5 Common Mistakes in ICSE Class 10 Chapter Graphical Representation

5 Common Mistakes in ICSE Class 10 Chapter Graphical Representation

As and when exams come nearer, it is often that students get stressed out and hence commit mistakes in exams. This blog will explain to you the most common mistakes students often make in the chapter Graphical Representation from the unit Statistics.

By Topperlearning Expert 29th Jan, 2024 | 06:30 pm

One of the most important units in the ICSE Class 10 syllabus is Statistics consisting of the chapters Graphical Representation. Here, most of the students make mistakes in creating graphs and also in finding the median and mode from the graph. Let us first briefly understand what graphs need to be studied in this chapter.

Histogram is a graphical representation of data of a continuous frequency distribution. It is made up of rectangles or bars of equal width. The height of each rectangle or bar is proportional to its corresponding frequency.

Grouped data are represented by a curve called cumulative frequency curve or an ogive.

Let us start to understand the MISTAKES committed by students one by one.

MISTAKE #1 – DATA – Histogram and Ogive

Failure in converting Discontinuous data into Continuous data.

The very first step when you start creating a histogram or on ogive is to check whether the given data is continuous or discontinuous. If the data is continuous, we can proceed. But if data is discontinuous, WE HAVE TO MAKE IT CONTINUOUS.

Then, our data is ready for creating a graph.

MISTAKE #2 – KINK – Histogram and Ogive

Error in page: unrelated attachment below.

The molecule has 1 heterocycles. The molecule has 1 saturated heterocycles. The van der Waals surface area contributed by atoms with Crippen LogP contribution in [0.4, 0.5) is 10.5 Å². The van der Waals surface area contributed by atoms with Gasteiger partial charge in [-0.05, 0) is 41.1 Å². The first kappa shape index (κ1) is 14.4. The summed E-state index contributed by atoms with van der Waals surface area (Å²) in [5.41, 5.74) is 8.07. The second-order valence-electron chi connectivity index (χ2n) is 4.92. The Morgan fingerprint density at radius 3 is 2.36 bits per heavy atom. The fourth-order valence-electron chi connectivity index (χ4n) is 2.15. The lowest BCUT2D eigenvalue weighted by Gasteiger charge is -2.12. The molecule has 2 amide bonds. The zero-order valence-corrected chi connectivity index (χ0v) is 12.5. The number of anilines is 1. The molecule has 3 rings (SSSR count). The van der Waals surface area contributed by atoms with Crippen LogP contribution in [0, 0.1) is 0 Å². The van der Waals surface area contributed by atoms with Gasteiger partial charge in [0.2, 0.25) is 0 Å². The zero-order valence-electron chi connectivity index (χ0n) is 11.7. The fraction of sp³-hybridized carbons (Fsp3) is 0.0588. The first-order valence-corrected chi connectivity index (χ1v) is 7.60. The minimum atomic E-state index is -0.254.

Failure in showing a kink when the graph’s first point is not at the origin.

Since the graph is starting from point 50.5 and NOT the origin, a kink or a zig-zag curve needs to be drawn near the origin. This is an essential step in creating any graph. Most of the students plot both the axes correctly but skip to mark the kink resulting in loss of marks.

MISTAKE #3 – CUMULATIVE FREQUENCIES – Ogive

Failure in calculating correct cumulative frequencies.

The cumulative frequency of a class is the frequency obtained by adding the frequencies of all the classes preceding the given class to the frequency of the class.

But sometimes, students do these calculations incorrectly and hence, the whole graph becomes wrong.

MISTAKE #4 – Starting Point and Upper Limits on X-axis – Ogive

Failure in plotting the lower limit of the first class interval with cumulative frequency 0.

An ogive is always started from a point on the X-axis representing the lower limit of the first class and ends at the upper limit of the last class.

Classes

f

c.f.

0-10

4

4

10-20

7

11

20-30

9

20

30-40

8

28

40-50

3

31

While creating an ogive, we mark the upper-class limits on the X-axis and corresponding cumulative frequencies on the Y-axis. Along with that, it is also required to mark the lower class limit of the first class interval on the X-axis with its cumulative frequency as zero.

Most of the time, it has been observed that students directly start plotting points from the upper limit of the first class interval failing to plot the lower class limit of the first class interval.

Also, remember that the last point to be plotted is the upper-class limit of the last class interval along with its corresponding cumulative frequency.

MISTAKE #5 – MEDIAN – Ogive

Failure in getting the correct Median using ogive.

When it is asked to find the median from the ogive obtained, the most common mistake committed by students is they show the median on the Y-axis instead of showing it on the X-axis.

CONCLUSION

To score good marks in exams, do not forget to mark kink wherever required, plot the points correctly, mark the median in the graph without confusion or error. In short, avoid all the major 5 common mistakes mentioned in the blog while creating graphs. These mistakes are based on CISCE Pupil Analysis done in a year. A huge amount of quality resources is available at TopperLearning for your understanding such as Revision Note which explains all concepts of a chapter, Assertion and Reasoning Questions for practice and practical knowledge through Video.

Classes

f

c.f.

0-10

4

4

10-20

7

11

20-30

9

20

30-40

8

28

40-50

3

31

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